A roundup of news items related to climate change and other environmental issues in Florida:
A new report is out on Hurricane Ian’s destructive path. The numbers are horrific | Inside Climate News
Hurricane Ian caused $112.9 billion in damage and at least 156 deaths as it forged a path of destruction across Florida, the Caribbean and southeastern United States, according to a report released Monday by the National Hurricane Center.
Sixty-six deaths, all in Florida, were attributed directly to the hurricane’s storm surge, inland flooding, high winds and other impacts in September 2022. In Florida the hurricane caused $109.5 billion in damage, making it the costliest hurricane in state history. Ian was the third-costliest hurricane on record in the United States, after Katrina in 2005 and Harvey in 2017.
“Ian made landfall in a region extremely vulnerable to storm surge, and the exact track, strong winds, and large storm size … contributed to the widespread devastating impacts,” the report said. “Ian also produced a significant storm surge on the northeast coast of Florida as it passed over the state, and along the South Carolina coast where it made a final landfall.”
At front lines of climate battle, a Miami course prepares women of color to lead the fight | Miami Herald
The women filing into the backyard of a house in Liberty City came from all walks of life and in a wide range of ages, 22 to 79. But they had some important things in common.
They were all women of color. And that puts them on the front lines of climate change impacts and a campaign run by the Miami-based CLEO Institute to better equip them to do something about the many social and economic challenges ahead.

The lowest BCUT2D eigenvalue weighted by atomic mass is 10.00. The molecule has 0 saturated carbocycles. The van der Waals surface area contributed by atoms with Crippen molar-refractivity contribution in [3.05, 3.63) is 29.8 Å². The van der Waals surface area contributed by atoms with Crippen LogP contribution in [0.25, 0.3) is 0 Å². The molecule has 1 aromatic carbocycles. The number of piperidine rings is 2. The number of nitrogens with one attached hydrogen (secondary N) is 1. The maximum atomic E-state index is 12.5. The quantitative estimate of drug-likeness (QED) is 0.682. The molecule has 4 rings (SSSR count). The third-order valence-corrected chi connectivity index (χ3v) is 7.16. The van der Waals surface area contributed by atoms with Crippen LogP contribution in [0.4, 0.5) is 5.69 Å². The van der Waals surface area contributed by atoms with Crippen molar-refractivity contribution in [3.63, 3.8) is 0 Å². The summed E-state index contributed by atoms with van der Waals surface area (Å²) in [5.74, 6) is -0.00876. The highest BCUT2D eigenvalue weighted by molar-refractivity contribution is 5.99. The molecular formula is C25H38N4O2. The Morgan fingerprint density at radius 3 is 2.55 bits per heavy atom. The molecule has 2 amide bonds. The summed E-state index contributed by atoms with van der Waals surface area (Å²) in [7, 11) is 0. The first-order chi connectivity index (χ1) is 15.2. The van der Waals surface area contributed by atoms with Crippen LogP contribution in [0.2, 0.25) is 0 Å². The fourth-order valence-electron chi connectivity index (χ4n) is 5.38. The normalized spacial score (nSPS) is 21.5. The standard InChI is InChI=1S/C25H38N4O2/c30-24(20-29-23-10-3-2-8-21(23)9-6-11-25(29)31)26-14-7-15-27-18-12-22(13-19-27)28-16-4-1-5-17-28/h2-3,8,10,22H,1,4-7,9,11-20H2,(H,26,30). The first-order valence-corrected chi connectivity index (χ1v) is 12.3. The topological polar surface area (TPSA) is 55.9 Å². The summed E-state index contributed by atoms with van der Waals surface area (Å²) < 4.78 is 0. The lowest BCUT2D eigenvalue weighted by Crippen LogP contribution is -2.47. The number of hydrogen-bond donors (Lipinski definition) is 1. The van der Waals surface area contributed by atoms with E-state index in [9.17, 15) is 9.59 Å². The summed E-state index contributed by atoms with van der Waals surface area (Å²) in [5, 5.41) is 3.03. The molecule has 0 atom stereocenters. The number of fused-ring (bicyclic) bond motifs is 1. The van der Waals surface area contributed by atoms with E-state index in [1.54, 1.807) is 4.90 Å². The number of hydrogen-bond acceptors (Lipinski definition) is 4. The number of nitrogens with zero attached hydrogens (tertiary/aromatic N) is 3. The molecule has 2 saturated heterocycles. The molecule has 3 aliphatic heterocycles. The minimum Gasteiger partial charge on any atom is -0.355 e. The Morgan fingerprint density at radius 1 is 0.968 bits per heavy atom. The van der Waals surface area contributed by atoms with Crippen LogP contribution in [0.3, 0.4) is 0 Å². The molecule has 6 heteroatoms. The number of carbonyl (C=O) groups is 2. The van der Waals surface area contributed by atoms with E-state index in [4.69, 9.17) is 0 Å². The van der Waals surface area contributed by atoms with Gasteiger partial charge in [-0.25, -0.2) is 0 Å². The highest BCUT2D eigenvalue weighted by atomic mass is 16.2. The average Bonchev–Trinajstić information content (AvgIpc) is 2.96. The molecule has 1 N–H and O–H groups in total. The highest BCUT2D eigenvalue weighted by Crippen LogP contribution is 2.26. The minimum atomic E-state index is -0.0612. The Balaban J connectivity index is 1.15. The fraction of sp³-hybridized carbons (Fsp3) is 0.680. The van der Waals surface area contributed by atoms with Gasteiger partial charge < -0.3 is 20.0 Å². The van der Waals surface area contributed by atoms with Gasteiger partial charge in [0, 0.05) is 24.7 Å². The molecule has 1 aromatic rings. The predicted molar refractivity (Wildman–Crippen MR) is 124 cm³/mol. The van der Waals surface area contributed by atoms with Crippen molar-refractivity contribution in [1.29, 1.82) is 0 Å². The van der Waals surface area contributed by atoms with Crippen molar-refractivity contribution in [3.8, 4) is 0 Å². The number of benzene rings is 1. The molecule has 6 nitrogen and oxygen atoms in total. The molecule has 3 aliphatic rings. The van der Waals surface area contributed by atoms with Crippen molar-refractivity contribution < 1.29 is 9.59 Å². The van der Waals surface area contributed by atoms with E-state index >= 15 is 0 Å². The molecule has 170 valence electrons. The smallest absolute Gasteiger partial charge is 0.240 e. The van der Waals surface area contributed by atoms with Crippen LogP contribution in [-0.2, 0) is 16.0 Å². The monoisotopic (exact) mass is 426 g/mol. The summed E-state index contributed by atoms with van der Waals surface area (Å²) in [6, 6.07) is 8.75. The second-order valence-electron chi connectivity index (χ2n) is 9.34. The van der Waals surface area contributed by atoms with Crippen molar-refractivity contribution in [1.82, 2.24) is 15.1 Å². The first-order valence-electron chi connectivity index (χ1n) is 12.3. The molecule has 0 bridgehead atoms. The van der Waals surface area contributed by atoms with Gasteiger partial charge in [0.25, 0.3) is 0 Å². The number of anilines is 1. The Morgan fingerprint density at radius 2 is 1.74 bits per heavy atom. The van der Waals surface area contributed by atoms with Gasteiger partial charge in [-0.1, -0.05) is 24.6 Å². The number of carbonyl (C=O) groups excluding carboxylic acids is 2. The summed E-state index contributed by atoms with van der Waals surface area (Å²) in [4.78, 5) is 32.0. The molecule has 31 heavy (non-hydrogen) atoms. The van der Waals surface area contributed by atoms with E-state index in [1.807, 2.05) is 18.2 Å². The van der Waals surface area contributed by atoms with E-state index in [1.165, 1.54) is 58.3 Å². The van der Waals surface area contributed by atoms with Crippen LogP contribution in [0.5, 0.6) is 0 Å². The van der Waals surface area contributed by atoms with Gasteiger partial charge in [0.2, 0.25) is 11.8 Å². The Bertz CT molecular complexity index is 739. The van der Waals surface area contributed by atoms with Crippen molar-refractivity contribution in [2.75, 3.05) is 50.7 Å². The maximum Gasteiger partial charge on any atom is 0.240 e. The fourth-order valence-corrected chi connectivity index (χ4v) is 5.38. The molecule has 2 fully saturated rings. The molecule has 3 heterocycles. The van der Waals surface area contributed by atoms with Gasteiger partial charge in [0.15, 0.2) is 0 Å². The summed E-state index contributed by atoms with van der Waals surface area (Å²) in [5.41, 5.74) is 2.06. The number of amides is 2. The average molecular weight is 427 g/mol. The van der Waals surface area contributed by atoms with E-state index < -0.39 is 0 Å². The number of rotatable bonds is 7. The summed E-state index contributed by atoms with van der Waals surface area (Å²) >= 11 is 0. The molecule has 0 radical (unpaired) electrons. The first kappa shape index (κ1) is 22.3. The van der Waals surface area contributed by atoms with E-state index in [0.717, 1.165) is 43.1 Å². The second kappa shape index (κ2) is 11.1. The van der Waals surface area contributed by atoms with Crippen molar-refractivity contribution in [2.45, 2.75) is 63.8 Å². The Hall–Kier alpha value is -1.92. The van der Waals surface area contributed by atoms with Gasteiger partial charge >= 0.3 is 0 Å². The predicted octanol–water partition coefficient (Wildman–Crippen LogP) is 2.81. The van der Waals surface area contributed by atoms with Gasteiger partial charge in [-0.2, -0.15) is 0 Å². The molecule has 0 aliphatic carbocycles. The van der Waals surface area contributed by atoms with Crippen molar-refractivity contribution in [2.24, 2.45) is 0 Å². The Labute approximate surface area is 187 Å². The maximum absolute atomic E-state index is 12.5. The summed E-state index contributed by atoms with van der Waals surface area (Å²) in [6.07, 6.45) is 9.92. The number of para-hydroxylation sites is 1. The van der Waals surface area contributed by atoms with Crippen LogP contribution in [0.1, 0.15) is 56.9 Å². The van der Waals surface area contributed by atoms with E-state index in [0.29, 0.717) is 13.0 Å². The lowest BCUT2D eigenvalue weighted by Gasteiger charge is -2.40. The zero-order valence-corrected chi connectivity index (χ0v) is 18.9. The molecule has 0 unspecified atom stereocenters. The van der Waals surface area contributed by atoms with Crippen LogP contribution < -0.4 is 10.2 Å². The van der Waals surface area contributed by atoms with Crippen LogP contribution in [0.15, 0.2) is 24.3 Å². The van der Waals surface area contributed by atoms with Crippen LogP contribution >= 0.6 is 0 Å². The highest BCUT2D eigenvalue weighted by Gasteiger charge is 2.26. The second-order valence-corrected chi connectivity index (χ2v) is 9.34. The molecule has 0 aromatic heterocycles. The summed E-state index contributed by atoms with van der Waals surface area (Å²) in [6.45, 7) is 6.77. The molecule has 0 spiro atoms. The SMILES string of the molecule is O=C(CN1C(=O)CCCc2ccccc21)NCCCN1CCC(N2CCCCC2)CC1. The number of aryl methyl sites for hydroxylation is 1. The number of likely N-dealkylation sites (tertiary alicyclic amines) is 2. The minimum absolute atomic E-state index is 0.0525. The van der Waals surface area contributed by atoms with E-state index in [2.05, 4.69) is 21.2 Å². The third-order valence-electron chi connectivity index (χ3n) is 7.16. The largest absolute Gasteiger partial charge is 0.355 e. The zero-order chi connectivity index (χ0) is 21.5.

Rising temperatures create more health problems and higher energy costs. Increased flooding in coastal communities causes housing damage and raises prices. Urban sprawl strips communities of recreation areas and cooling shade. That’s just part of a host of challenges. In South Florida and across the country, the first impacts of climate and environmental problems tend to hit groups with the least resources to deal with them — often that begins with women of color.
Experts eye red tide as bloom continues through sixth month | floridapolitics.com
Hopes are that the red tide off Florida’s southwest coast dwindles and disappears in coming months, but there’s no certainty in what happens next.
Experts from around and beyond the state gathered for the latest Harmful Algal Bloom Task Force to take a look at the situation and figure out the state’s next step in addressing the single-celled menace.
“Things kind of flared up a little bit more in February,” said Kate Hubbard, leader of the Fish and Wildlife Research Institute’s harmful algal bloom program and director of the Center for Red Tide Research. “Then, just kind of taking us through the last week of February through mid-March, conditions seemed to improve in many areas.
If you have any news items of note that you think we should include in our next roundup, please email The Invading Sea Editor Nathan Crabbe at firstname.lastname@example.org.